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Federal health officials are urging states to get ready for coronavirus vaccine distribution by Nov. 1, according to a letter obtained by POLITICO.
The letter from CDC Director Robert Redfield to governors is the latest indication that the Trump administration is preparing to deliver on the president's promise for a coronavirus vaccine this year. But it's unclear if any vaccine could be ready by Nov. 1, just two days before Election Day.
The CDC and HHS “are rapidly making preparations to implement large-scale distribution of the Covid-19 vaccines in the fall of 2020,” Redfield wrote. Redfield said his agency has contracted with McKesson Corp. to distribute coronavirus vaccines to state and local health departments and other facilities, and he "urgently" asked states to assemble a "fully operational" plan for providing vaccines to the public. He promised that any preparations "will not compromise the safety or integrity of the products being distributed.”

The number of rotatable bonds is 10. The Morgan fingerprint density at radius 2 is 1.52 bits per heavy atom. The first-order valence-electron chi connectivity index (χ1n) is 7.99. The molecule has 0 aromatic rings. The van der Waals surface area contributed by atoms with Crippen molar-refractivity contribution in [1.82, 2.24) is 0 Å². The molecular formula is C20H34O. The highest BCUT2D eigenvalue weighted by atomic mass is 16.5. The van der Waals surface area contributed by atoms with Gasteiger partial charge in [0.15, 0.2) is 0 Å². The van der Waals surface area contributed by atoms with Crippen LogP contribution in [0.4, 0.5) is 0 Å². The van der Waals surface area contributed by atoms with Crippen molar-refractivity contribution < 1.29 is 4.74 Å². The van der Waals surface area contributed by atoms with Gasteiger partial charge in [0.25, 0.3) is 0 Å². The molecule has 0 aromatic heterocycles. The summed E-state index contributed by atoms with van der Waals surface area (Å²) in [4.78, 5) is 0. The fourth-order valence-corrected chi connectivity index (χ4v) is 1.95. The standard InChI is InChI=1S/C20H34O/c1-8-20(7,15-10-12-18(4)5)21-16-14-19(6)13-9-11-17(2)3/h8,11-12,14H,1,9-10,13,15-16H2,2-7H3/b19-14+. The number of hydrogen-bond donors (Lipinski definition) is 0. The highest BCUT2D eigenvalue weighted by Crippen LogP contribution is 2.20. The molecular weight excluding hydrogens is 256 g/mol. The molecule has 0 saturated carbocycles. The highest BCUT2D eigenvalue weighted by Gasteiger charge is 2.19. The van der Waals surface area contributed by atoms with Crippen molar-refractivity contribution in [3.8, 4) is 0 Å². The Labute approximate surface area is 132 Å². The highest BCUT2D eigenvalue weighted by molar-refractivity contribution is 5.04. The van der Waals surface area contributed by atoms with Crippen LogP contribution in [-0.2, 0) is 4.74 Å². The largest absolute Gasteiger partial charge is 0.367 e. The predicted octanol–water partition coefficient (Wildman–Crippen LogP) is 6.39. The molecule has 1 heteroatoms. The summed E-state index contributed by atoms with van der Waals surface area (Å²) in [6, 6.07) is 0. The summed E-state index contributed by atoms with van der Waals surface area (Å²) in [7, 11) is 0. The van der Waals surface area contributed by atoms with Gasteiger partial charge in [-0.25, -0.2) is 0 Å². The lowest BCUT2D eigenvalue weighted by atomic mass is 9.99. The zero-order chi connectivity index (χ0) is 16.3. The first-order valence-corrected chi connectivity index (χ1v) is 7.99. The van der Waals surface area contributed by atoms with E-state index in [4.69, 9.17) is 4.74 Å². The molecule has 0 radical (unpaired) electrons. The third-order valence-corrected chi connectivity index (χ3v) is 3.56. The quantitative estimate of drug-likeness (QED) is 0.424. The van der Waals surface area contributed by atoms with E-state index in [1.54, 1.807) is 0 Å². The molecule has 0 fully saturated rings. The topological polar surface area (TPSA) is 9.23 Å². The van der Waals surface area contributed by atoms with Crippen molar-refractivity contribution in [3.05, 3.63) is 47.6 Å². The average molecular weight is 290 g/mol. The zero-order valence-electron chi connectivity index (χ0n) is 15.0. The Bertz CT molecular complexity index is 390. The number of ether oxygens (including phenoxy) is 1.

However, that timeline appears more optimistic than the one set by vaccine-makers. Three pharmaceutical companies have recently entered the final stage of clinical trials, which can take months. Definitive results about whether the shots work aren't expected until the end of the year.
A CDC spokesperson did not immediately respond to request for comment. The Redfield letter, dated Aug. 27, was first reported by McClatchy.
The Food and Drug Administration, which is responsible for reviewing and approving any vaccine candidates, has tried to shake off fears that President Donald Trump will pressure the agency into approving a vaccine this fall to boost his reelection chances. FDA officials in recent weeks have insisted they will not approve or authorize a shot before it is deemed safe and effective.